Truth, justice, and Marvel blatantly 'borrowing' from DC

In a few cases, the House that Stan Built went full Asylum Pictures and just made a Transmorphers version of a DC property without trying too hard to cover their tracks.

By way of example, DC Comics is probably best known for its flagship super team, the Justice League of America. It's where all of the company's heavy hitters wind up eventually, with a roster so lengthy that the Wikipedia page listing all of them will crash your browser window. The classic lineup has never been more than a crisis away from forming ranks, and it's made up of Superman, Batman, Wonder Woman, Flash, Green Lantern, Aquaman, and Martian Manhunter.

And if you like the Justice League, you're going to love the Squadron Supreme, Marvel's answer to the question "how far can you take a pastiche before it's actionable?" Members include Hyperion, a square-jawed super-strong alien decked out in primary colors, a long cape, and prominent underpants. There's Nighthawk, a hyper intelligent detective dressed like a nocturnal flying animal. Power Princess fills in alliteratively and symbolically for Wonder Woman, Doctor Spectrum serves as a ROYGBIV Lantern, Amphibian can swim like a champ, and Whizzer, counterintuitively enough, runs. Like any good community college art teacher will tell you, it's not stealing if you do a palette swap.

The Fantastic, the Plastic, and the Elongated

Yeah, Marvel has a bad habit of aping DC's work, but in at least one case, DC started it. A while back, Detective Comics pulled an impressive maneuver by accidentally stealing a character from themselves.

It was 1960, and the Flash needed a new supporting character. Writer John Broome and penciler Carmine Infantino came up with a stretchy guy, Elongated Man, capable, in theory, of doing whatever an elongated can. He was goofy, cartoonish, and most glaringly, basically a retread of the popular 1940s Quality Comics character Plastic Man.

That similarity wasn't lost on the creators of Elongated Man, who later went on to say that they never would've made the new guy if they'd realized that DC already had the rights to Plastic Man after acquiring Quality Comics in 1956. But the deed was done, and DC found themselves with two comic relief stretchy dudes.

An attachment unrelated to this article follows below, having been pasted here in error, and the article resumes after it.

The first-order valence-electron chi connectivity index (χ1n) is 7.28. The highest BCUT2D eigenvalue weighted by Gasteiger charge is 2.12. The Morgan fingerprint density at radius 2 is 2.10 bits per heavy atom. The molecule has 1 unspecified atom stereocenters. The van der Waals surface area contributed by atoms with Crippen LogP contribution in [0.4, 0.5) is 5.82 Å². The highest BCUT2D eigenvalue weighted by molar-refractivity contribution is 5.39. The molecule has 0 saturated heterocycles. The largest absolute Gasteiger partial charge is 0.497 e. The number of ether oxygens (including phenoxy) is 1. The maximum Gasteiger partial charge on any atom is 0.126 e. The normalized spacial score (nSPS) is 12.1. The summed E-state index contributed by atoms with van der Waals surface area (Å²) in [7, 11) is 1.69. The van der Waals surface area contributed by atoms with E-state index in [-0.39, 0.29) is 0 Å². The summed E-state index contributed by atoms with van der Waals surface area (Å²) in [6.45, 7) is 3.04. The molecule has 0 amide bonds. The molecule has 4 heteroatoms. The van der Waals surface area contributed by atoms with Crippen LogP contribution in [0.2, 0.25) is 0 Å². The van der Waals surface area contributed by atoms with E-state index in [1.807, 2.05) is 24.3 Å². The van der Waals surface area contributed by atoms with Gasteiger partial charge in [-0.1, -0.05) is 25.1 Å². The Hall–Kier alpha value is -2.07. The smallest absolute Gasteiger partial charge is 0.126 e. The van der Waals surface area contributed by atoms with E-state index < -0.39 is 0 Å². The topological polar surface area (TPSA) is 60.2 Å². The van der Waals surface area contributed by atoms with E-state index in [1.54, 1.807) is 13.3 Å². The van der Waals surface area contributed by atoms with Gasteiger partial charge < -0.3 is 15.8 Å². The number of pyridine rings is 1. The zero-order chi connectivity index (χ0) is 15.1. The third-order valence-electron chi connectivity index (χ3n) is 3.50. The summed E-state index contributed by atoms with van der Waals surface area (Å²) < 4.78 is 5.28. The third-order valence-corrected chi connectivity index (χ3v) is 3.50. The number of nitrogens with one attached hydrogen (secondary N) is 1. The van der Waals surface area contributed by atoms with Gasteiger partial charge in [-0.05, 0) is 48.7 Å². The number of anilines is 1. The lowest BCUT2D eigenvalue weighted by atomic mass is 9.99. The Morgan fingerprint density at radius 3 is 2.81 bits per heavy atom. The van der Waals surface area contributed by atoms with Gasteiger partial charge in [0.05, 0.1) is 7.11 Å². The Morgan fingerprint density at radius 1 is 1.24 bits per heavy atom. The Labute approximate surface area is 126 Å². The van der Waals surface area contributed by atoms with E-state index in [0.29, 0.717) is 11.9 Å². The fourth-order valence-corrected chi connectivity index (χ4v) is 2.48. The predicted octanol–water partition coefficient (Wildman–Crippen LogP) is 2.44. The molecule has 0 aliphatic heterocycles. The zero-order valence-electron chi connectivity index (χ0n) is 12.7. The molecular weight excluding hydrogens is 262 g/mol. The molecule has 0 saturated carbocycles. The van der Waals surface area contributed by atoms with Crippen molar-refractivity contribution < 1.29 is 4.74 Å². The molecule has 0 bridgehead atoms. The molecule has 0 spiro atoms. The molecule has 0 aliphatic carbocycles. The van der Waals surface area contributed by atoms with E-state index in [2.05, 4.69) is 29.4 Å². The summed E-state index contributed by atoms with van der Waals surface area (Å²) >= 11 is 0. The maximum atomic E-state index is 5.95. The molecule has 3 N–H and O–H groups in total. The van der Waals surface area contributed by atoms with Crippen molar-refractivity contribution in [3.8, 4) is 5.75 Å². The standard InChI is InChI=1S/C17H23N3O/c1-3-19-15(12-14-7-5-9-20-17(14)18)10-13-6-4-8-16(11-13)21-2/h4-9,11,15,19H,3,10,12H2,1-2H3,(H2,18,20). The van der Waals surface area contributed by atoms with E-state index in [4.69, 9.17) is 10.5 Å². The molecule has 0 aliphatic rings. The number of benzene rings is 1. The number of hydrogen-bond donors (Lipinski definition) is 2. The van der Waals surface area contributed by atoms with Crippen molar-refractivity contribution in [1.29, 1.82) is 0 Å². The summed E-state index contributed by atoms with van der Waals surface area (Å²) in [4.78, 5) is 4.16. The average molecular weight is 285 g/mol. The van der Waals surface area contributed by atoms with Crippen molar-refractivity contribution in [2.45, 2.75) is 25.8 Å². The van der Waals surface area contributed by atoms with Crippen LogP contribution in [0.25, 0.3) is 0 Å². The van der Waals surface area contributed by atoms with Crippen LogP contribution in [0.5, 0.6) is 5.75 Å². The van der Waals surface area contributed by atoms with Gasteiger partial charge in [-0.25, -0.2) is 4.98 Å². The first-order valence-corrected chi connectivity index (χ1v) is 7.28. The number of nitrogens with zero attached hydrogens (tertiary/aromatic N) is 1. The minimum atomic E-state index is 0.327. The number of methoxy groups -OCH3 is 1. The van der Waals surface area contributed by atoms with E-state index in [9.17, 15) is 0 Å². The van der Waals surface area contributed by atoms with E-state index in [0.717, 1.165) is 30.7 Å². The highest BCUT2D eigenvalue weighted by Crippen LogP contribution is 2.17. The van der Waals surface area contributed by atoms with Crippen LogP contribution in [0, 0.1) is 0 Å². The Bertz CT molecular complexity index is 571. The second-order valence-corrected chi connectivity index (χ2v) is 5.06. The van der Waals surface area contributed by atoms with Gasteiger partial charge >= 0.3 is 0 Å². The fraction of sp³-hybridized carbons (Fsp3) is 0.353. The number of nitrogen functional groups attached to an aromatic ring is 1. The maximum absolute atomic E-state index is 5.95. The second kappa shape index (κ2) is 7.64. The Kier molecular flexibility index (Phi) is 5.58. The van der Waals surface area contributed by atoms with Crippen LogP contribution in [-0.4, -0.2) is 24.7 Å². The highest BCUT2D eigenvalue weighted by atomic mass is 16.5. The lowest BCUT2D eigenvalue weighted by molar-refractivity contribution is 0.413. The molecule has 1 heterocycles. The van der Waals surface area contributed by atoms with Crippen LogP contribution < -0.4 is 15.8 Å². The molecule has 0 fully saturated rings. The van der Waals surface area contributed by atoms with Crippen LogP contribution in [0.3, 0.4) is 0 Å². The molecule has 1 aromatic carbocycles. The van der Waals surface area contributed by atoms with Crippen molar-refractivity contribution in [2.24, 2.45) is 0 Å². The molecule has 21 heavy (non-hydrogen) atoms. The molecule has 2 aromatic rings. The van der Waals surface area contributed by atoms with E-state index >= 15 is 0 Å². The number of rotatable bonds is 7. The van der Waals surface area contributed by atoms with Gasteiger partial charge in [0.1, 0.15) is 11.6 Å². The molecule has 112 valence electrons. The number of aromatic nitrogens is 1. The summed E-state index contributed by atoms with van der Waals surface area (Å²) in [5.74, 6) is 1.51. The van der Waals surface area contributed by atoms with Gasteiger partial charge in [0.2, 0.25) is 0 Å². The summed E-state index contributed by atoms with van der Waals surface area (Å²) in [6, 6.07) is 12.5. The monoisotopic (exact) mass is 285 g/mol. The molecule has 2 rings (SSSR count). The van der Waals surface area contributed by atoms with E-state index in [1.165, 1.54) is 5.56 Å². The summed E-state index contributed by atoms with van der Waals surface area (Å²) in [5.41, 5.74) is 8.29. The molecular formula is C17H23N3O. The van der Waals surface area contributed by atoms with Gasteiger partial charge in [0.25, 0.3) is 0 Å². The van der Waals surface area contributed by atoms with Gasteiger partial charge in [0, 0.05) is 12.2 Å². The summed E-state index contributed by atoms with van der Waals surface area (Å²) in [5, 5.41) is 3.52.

Around that time, the brain trust at Marvel realized that they were losing the stretchy guy race and, in 1961, they introduced Mister Fantastic, another stretchy guy. Only this time? He wasn't as funny.

How DC dropped the ball on Captain Marvel

Back before Brie Larson was Captain Marvel and long before Zachary Levi was Shazam, Shazam was Captain Marvel.

If you don't know the story, here's what happened. Now-defunct comic publisher Fawcett Comics had the most popular superhero of the 1940s, a young boy named Billy Batson who, by uttering his trademark acronym "Shazam," was transformed into Captain Marvel, World's Mightiest Mortal. DC wasn't wild about the physical similarities between Captain Marvel and their flagship character, Superman, and they inundated Fawcett with copyright claims. The Captain Marvel character was then retired in 1953 until Fawcett licensed their characters to DC in 1972.

By that point, Marvel Comics, presumably laughing maniacally as thunder rolled in the distance, had created and copyrighted their own character named Captain Marvel. They spent the next several decades reviving, rebooting, and recreating Captain Marvel characters to retain the rights to the name. By the time DC got around to bringing the original Captain Marvel into the fold, they had to come up with the new Shazam moniker for the character. It's the pettiest knife that cuts the deepest.

Doctored copies

From a storytelling perspective, magic superheroes have always been a tough nut. Readers who are 100 percent down to clown with Bat Shark Repellant can get kind of snippy when the same level of deus ex machina comes from a guy with a knowledge of cosmic-level sleight of hand. Still, there are at least two big magicians in the comic book universe ... magicians who kinda resemble one another.